A Weblog Dedicated to the Discussion of the Christian Faith and 21st Century Life

A Weblog Dedicated to the Discussion of the Christian Faith and 21st Century Life
I do not seek to understand that I may believe, but I believe in order to understand. For this also I believe, –that unless I believed, I should not understand.-- St. Anselm of Canterbury (1033-1109)

Monday, April 25, 2011

A Philosophical Critique of the New Universalism

James K. A. Smith, whose book Who's Afraid of Postmodernism? is a must-read, approaches the currently fashionable "new universalism" from a philophical perspective. Smith writes,
Let's attend to these two specific sorts of claims. I would note that both of these intuitions are fundamentally anthropocentric strategies--outcomes of what Charles Taylor (in A Secular Age) calls "the anthropocentric turn" in modernity. A couple of thoughts:

1) The "I-can't-imagine" strategy is fundamentally Feuerbachian: it is a hermeneutic of projection which begins from what I can conceive and then projects "upwards," as it were, to a conception of God. While this "imagining" might have absorbed some biblical themes of love and mercy, this absorption seems selective. More importantly, the "I-can't-imagine" argument seems inattentive to how much my imagination is shaped and limited by all kinds of cultural factors and sensibilities--including how I "imagine" the nature of love, etc. The "I-can't-imagine" argument makes man the measure of God, or at least seems to let the limits and constraints of "my" imagination trump the authority of Scripture and interpretation. I take it that discipleship means submitting even my imagination to the discipline of Scripture. (Indeed, could anything be more countercultural right now than Jonathan Edwards' radical theocentrism, with all its attendant scandals for our modern sensibilities?)

2) The "at-least-I-hope" strategy might seem less problematic. Doesn't it just name what all of us secretly desire? Indeed, wouldn't we be quite inhuman if we didn't hope in this way? (Then you get Winner's obnoxious suggestion that any of those who continue to affirm divine judgment are really trying to "guard heaven's gate," taking a certain delight in exclusion, as if they saw heaven as a country club. I won't dignify that with a response.)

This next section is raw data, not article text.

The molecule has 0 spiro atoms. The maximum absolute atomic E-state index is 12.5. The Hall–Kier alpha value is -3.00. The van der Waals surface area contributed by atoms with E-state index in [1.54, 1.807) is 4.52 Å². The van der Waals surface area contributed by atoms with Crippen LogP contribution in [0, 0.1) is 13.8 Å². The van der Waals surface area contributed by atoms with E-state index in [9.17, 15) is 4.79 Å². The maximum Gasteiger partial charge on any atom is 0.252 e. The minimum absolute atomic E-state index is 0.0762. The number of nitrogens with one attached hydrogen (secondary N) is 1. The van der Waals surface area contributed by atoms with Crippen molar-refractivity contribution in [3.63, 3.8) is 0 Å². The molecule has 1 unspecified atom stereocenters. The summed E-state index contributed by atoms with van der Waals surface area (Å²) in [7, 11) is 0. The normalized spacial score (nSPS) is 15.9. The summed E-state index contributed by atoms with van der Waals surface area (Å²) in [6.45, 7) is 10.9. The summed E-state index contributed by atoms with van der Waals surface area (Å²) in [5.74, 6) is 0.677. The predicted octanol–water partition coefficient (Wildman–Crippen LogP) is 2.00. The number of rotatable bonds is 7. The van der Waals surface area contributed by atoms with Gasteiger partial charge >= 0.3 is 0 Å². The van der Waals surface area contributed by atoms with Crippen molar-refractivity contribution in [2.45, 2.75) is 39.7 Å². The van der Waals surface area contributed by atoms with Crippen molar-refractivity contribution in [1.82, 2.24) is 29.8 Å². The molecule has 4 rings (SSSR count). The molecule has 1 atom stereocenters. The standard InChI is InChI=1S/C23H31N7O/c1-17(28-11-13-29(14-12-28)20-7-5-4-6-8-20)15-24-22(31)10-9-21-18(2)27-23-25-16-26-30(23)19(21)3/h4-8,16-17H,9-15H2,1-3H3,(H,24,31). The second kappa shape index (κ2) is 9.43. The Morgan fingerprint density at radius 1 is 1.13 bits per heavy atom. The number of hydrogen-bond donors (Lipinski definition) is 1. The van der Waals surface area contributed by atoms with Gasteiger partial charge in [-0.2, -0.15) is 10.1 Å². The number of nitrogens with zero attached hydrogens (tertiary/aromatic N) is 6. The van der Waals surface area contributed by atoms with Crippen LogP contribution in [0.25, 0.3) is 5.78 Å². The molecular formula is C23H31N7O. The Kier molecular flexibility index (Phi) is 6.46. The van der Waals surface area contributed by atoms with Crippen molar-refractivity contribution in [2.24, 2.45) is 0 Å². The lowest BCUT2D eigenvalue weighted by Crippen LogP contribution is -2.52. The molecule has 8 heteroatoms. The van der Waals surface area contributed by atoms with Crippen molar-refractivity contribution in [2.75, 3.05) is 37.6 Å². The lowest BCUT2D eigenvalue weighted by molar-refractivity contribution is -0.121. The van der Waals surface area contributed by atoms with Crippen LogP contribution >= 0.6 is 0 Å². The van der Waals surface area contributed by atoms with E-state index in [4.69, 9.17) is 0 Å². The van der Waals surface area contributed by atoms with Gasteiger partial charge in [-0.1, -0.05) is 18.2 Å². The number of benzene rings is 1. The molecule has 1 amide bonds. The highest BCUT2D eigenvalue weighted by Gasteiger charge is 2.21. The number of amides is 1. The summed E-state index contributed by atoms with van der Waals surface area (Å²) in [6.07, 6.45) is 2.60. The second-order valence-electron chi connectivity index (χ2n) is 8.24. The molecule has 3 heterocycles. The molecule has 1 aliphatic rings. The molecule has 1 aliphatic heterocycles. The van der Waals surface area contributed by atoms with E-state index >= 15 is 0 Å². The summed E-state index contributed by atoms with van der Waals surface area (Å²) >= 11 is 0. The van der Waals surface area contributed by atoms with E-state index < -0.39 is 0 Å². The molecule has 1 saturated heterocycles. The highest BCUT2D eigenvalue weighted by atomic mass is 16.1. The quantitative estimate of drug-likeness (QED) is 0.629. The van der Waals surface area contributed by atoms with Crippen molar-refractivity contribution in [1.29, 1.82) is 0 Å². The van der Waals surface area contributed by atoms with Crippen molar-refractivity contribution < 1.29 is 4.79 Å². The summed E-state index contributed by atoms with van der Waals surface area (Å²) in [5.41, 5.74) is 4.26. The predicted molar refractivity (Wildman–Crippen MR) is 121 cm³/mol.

But whence this hope? Can our hopes ever be wrong? Let's try an analogous example: I love my wife dearly. She is the best thing that ever happened to me, and our marriage has been an incredible means of grace in my life. I can't imagine life without her; indeed, I don't want to imagine life without her. And I want to hope that we will share this intimacy as a husband and wife forever.

But then I run into this claim from Jesus: "At the resurrection people will neither marry nor be given in marriage; they will be like the angels in heaven" (Matt. 22:30). Should I nonetheless hope that marriage endures in eternity? Should I profess that I can't know this (since Scripture seems to suggest otherwise), but nonetheless claim that somehow hoping it might be true is still faithful? Or should I submit even my hopes to discipline by the authority of Scripture?

The new universalism is not the old universalism. Fair enough. But those of us who reject even the new universalism aren't gleeful about it. We might even wish it were otherwise. But we also recognize that even our wishes, hopes, and desires need discipline.
You can read James K. A. Smith's entire post, "Can Hope Be Wrong? On the New Universalism," here.

See also Ross Douthat's editorial in The New York Times, "A Case for Hell."

What do you think? All comments and perspectives are welcome.


Ken Schenck said...

One caveat with Smith is that he may look quasi-Arminian from time to time (e.g., with his Christian Imaginary approach that can seem Pietist) but he is fully Reformed in his own mind. He is thus quite comfortable with a view of God that looks like God arbitrarily consigns the majority of humanity to hell. The standard response of such is to say, "How do we know God's processes are arbitrary?" But I am reminded that, nevertheless, Smith is comfortable with a picture of God here that I consider incoherent.